Tournaments

15 Jun 2019

We meet again; such is the scenario at the semi-final stage of the women’s singles event at the Seamaster 2019 ITTF World Tour Platinum Lion Japan Open on the morning of Sunday 16th June.

In the top half of the draw, the host nation’s Miu Hirano, the no.9 seed, faces China’s Liu Shiwen, the no.4 seed; in the lower half it is an all-Chinese affair, Cheng Meng, the no.2 seed, confronts Sun Yingsha.

by Ian Marshall, Editor

Undoubtedly, the odds very much favour of Liu Shiwen; she is the reigning World champion and is very much in the ascendancy when confronting Miu Hirano.

On the international scene, including the first meeting at the 2015 Asian Championships in Pattaya, Liu Shiwen has won all six encounters; their most recent being last year at the Seamaster 2018 ITTF World Tour Lion Japan Open in Kitakyushu when they met in the quarter-finals. Liu Shiwen won in four straight games (11-4, 11-7, 11-3, 11-4); for Miu Hirano the signs are ominous.

Notably, we remember just over two years ago in Wuxi when Miu Hirano beat the cream of China to win the women’s singles title at the Seamaster 2017 ITTF-Asian Championships but Liu Shiwen was not a member of that group. Ding Ning, Zhu Yuling and Cheng Meng were the players to suffer; since that time none has lost to Miu Hirano.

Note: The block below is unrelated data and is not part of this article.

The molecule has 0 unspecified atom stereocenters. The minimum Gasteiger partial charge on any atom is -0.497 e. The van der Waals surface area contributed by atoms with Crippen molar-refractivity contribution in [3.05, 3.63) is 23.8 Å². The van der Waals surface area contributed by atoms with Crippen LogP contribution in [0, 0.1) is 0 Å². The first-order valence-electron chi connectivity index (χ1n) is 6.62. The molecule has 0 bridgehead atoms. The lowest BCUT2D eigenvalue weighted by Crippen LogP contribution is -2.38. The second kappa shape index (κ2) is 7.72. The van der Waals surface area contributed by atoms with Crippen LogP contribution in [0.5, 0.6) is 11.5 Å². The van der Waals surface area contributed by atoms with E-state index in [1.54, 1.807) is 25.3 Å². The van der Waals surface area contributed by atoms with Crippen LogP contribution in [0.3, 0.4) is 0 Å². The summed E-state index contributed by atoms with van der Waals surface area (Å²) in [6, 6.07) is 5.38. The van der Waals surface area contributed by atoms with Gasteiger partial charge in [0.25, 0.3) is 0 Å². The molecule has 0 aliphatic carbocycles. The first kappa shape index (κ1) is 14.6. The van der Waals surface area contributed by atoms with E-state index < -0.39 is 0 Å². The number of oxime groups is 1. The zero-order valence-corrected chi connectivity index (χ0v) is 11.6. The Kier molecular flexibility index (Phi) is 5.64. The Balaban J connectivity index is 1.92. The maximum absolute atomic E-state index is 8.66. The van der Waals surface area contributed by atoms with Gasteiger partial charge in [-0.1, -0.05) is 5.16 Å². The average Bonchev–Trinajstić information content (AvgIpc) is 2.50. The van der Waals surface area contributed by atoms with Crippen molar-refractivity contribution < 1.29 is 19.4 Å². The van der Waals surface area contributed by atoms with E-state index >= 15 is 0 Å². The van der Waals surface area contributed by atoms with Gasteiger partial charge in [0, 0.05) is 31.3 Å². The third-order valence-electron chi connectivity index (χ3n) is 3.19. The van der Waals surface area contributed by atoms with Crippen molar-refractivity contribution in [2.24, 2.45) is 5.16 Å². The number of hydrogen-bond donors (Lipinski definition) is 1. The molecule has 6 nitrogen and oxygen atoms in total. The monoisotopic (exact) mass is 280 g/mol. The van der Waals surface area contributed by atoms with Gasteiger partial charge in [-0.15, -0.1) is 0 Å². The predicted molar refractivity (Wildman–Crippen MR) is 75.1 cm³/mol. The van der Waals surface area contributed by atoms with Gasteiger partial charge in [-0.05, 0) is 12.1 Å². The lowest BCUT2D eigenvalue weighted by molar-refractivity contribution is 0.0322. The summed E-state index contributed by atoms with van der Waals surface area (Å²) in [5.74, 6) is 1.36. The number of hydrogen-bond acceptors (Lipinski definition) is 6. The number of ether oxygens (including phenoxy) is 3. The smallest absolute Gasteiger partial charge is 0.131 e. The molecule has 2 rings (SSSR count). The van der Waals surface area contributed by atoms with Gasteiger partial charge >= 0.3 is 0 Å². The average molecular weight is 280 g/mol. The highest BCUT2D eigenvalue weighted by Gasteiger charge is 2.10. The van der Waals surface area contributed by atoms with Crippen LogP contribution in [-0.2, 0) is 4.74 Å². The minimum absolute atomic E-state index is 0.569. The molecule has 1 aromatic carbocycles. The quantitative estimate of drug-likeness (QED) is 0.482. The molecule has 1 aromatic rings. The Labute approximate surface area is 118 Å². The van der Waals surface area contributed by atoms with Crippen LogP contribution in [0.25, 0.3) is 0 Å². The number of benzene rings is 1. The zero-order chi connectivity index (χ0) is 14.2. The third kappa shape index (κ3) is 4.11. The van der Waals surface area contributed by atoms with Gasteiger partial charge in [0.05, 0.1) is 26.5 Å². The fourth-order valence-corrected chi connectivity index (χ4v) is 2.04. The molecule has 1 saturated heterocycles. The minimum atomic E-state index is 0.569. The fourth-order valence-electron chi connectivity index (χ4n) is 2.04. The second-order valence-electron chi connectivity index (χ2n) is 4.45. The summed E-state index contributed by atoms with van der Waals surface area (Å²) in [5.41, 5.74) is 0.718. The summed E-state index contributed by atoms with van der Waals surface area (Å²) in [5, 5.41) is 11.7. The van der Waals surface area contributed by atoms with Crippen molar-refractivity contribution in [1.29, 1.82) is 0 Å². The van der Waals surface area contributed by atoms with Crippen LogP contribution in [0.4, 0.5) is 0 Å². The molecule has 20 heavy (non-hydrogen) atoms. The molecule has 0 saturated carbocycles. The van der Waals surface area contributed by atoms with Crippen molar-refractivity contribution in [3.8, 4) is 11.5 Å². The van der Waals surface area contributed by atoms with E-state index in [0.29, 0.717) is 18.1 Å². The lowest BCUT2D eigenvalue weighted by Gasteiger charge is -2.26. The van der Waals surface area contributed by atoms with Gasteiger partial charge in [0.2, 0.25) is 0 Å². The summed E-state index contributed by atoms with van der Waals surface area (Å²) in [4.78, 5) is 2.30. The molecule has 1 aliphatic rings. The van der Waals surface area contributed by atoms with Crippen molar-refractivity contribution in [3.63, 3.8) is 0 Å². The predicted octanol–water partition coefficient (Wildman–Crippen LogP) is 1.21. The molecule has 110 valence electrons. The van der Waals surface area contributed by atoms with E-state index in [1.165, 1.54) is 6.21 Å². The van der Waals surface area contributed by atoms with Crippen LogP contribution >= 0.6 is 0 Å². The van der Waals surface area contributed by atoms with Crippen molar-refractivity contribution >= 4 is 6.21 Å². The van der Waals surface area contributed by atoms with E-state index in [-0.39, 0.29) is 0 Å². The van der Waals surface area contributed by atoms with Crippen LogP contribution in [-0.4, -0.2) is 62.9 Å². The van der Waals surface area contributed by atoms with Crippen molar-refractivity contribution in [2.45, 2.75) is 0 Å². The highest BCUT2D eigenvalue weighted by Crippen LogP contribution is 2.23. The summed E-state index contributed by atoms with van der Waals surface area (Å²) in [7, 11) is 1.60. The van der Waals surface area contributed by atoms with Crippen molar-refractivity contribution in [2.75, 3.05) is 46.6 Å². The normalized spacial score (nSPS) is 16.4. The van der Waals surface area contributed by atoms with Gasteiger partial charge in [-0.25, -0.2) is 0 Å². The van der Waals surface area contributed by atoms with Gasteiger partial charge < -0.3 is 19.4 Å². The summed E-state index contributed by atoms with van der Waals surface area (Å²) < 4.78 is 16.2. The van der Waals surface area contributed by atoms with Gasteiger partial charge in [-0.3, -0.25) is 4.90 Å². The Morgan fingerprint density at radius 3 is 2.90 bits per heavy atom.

The tournament in Wuxi was special for Miu Hirano; is that not the situation with regards to the ITTF World Tour Lion Japan Open for Sun Yingsha?

She has just one ITTF World Tour women’s singles title to her credit; moreover, she has faced Chen Meng on just one occasion at a world ranking tournament and she won. The two occasions coincide; she beat Chen Meng in the final in Tokyo at the 2017 ITTF World Tour Lion Japan Open!

Semi-finals concluded; the women’s doubles final ensues; Sun Yingsha and Wang Manyu face Chen Meng and Liu Shiwen. Each has won one ITTF World Tour title as a partnership; Chen Meng and Liu Shiwen succeeded in 2015 in Chengdu; Sun Yingsha and Wang Manyu prevailed earlier this year in Doha.

Now, it is the policy of many coaches whenever possible to pair a left hander with a right hander but with the modern day “banana” return of service (forearm approaching the vertical, wrist relaxed and circumnavigating the ball) in addition to the players of the present day era being increasingly strong from the backhand, is two right handers not the better option?

Seems the Chinese coaches agree! All four women’s doubles finalists are right handed!

World Tour 2019 Seamaster LION Japan Open liu shiwen Chen Meng Miu Hirano Sun Yingsha
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Day 2 - 2019 ITTF World Tour LION Japan Open

Match Highlights